|"Parable of the Wheat and the Tares" Abraham Bloemaert. 1624. (The Walters Art Museum, Baltimore, Maryland)|
Copyright © Edward Riojas
One Dutch master got it all wrong. Abraham Bloemaert painted “Parable of the Wheat and the Tares,” but he apparently didn’t have access to St. Matthew’s full account.
Perhaps others explained the parable to him. Maybe Bloemaert didn’t follow the Scriptural passage far enough to read how Christ Himself explained the parable. At any rate, the artist expounded on the one point that Jesus didn't explain and ignored most everything else that Jesus did.
It could very well be that Calvinism was steering Scripture in a moralistic direction in the wake of Luther’s reform. At any rate, Bloemaert’s rendition of the parable fully exploits the fact that the good farmer’s workers were sleeping while the enemy came to sow evil seed. Never mind the fact that Jesus didn’t even address the insignificance of the detail. Laziness was just plain wrong, and of the Devil.
Of course, the artist didn’t just stop with putting sleeping workers in the foreground of the painting – he underlined the fact, drew circles around it, and highlighted it in red. The sleepers – male and female – lay naked for all the world to see. A dove cote is elevated nearby – a symbol of slothfulness, since harvesting doves in this manner didn’t necessitate the bother of raising them. A goat and peacock serve as icing on the ugly cake of laziness, alluding to self-indulgence and pride, respectively. The overall image shows what happens when, in man’s slothfulness, Satan is allowed to run rampant. But that picture is wrong.
|"Parable of the Weeds among the Wheat"|
Attributed to Isaac Claesz van Swanenburg. c. 1600.
A different painting on the subject is attributed to Isaac Claesz van Swanenburg. “Parable of the Weeds among the Wheat” takes a more moderate approach, although the imagery still isn’t spot on. van Swanenburg’s piece lacks the heavy-handed moral preaching of Bloemaert’s. In the painting, the good farmer addresses the viewer while workers carry sheaves of wheat away and others carry sheaves of weeds to a huge fire. van Swanenburg, however, glosses over details of who exactly reaps the wheat and tares, assuming that the farmer’s workers are thus employed.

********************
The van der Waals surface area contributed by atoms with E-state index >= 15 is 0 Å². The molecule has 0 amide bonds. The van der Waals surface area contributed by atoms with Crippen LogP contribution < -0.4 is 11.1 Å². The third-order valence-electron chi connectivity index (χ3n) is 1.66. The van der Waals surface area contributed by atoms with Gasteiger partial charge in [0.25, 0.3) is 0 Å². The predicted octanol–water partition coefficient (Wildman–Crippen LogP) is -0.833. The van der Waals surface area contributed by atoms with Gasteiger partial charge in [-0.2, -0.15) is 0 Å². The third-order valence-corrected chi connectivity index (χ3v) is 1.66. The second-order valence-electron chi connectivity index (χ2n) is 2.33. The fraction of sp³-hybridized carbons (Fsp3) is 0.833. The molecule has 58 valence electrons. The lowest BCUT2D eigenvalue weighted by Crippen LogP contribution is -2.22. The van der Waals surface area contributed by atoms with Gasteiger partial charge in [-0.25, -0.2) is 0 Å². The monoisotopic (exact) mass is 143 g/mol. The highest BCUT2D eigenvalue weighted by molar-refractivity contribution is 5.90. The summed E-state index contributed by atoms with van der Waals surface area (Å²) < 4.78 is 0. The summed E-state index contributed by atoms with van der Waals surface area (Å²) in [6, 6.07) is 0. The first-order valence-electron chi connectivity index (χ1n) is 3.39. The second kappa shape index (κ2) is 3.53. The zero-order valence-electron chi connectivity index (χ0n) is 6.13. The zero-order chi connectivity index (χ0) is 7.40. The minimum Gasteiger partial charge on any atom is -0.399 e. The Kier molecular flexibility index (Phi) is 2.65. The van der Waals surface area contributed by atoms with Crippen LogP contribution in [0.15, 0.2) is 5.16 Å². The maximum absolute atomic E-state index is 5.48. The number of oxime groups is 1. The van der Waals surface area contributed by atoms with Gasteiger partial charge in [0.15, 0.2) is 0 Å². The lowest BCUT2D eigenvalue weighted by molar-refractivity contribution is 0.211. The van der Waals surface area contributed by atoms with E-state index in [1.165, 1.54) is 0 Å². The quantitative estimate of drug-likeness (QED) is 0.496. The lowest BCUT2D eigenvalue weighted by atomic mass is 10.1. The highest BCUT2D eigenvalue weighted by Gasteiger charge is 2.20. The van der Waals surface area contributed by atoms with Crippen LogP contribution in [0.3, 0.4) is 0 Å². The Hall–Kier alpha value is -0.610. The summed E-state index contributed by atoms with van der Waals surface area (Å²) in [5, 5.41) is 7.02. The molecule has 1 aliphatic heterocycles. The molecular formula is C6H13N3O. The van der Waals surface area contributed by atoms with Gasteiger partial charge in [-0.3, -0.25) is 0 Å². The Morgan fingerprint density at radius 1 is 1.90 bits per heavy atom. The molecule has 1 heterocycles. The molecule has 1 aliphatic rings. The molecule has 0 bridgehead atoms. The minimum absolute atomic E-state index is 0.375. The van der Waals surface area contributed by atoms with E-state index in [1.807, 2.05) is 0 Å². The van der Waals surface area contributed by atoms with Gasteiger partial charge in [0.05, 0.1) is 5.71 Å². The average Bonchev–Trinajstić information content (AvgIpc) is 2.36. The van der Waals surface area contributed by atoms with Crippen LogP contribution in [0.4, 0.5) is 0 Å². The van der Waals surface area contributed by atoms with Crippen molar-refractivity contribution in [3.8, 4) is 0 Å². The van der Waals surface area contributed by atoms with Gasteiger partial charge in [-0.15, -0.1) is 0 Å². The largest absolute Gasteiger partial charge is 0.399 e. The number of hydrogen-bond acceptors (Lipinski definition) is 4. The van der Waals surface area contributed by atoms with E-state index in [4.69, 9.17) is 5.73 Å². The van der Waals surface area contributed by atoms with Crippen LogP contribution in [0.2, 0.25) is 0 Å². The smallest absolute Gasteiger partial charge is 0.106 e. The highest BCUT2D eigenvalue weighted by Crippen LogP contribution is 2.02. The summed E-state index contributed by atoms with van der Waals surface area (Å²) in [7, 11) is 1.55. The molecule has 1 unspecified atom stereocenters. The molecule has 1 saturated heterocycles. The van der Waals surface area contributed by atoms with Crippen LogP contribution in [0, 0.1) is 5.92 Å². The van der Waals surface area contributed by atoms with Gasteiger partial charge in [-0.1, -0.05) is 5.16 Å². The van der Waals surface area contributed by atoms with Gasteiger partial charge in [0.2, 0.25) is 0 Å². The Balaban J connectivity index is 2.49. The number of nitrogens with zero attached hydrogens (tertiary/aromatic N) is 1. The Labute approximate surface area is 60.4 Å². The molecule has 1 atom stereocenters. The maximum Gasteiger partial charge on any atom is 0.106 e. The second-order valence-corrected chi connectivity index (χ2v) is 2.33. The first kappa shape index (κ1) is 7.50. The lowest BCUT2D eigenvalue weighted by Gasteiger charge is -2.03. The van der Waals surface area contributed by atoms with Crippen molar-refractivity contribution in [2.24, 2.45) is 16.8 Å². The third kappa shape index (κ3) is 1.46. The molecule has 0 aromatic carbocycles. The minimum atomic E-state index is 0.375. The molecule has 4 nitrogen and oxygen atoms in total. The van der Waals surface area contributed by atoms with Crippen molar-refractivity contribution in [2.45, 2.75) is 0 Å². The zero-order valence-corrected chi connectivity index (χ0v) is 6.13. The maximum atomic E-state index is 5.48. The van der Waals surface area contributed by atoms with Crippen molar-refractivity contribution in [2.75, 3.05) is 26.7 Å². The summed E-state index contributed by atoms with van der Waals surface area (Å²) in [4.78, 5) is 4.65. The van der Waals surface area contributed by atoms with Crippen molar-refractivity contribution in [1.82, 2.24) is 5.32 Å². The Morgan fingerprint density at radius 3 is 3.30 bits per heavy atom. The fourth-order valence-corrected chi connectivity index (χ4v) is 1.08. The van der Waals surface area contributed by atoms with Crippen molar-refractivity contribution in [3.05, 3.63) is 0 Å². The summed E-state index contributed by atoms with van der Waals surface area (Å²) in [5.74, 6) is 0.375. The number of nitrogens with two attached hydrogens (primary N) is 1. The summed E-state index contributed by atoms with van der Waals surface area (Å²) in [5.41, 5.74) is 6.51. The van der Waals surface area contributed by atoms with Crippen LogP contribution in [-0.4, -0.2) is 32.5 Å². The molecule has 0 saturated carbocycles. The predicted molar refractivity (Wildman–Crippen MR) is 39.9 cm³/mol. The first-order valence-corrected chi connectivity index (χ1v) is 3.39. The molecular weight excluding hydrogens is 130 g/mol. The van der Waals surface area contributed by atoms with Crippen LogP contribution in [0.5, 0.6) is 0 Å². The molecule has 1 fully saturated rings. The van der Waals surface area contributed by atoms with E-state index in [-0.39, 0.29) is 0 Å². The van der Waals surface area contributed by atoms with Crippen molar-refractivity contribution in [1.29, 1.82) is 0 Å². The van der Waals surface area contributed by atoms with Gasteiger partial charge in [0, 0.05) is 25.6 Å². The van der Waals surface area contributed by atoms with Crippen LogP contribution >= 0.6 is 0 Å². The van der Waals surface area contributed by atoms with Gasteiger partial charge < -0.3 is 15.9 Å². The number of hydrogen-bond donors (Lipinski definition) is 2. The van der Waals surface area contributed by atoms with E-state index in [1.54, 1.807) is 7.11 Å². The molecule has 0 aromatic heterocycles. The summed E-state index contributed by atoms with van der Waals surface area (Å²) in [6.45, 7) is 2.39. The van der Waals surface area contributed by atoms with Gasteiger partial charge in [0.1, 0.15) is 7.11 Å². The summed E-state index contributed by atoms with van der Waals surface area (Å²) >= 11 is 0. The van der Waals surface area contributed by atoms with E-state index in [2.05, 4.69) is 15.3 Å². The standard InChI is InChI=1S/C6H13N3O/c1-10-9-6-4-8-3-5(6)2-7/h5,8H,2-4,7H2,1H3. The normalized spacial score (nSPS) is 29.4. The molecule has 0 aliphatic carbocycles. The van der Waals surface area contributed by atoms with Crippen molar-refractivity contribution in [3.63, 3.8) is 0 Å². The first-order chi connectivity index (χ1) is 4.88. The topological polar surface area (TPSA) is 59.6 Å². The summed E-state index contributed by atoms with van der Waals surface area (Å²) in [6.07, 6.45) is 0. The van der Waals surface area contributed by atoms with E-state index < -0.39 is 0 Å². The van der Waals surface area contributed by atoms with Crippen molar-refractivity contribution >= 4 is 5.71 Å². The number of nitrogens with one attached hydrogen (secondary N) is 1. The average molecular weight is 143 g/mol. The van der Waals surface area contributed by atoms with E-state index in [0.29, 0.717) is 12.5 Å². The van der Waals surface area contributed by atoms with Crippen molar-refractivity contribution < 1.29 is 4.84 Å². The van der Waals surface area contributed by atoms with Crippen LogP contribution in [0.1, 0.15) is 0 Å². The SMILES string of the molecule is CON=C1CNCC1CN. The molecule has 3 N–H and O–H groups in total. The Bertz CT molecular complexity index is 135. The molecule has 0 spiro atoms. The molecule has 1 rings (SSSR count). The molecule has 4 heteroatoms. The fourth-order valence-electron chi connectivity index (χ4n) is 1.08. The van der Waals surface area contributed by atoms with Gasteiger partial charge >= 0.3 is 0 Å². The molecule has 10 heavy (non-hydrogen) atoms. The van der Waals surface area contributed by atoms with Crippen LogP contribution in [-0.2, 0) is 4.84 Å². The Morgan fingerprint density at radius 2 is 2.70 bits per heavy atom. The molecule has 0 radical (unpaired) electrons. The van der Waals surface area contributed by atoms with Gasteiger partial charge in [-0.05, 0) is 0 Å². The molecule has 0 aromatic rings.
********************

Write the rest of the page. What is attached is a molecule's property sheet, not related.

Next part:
Christ’s parable is not aimed at moral living. It is aimed at comforting His own while they must live among the annoyances of heresy and evil men. In His explanation, Jesus simply states that Satan comes to sow evil men among His saints. The fact that Satan comes while the workers sleep simply points to Satan’s cunning and deception. Sleep is not the point. The sainted workers, however, are anxious to rid themselves of evil men and their heresy.
“Master... do you want us to gather [the tares]?”
This certainly seems righteously reasonable to us, and the question is echoed in another account in Jesus ministry. Jesus and His dicsiples were snubbed by a Samaritan village while they traveled toward Jerusalem.
“And when his disciples James and John saw it, they said, “Lord, do you want us to tell fire to come down from heaven and consume them?” But he [Jesus] turned and rebuked them.” (Luke 9: 54-55)
We may be eager to weed out rascals in the Kingdom, but we are not qualified for such a job of surgical precision. We are not reapers. That job simply isn’t ours. Rather, we should recognize heresy, avoid it, and pray ceaselessly that God’s Kingdom may come upon us. The Lord’s angels will do the harvesting at the last, and the tares, along with their bad fruit, will then be separated out from the good crop and utterly consumed.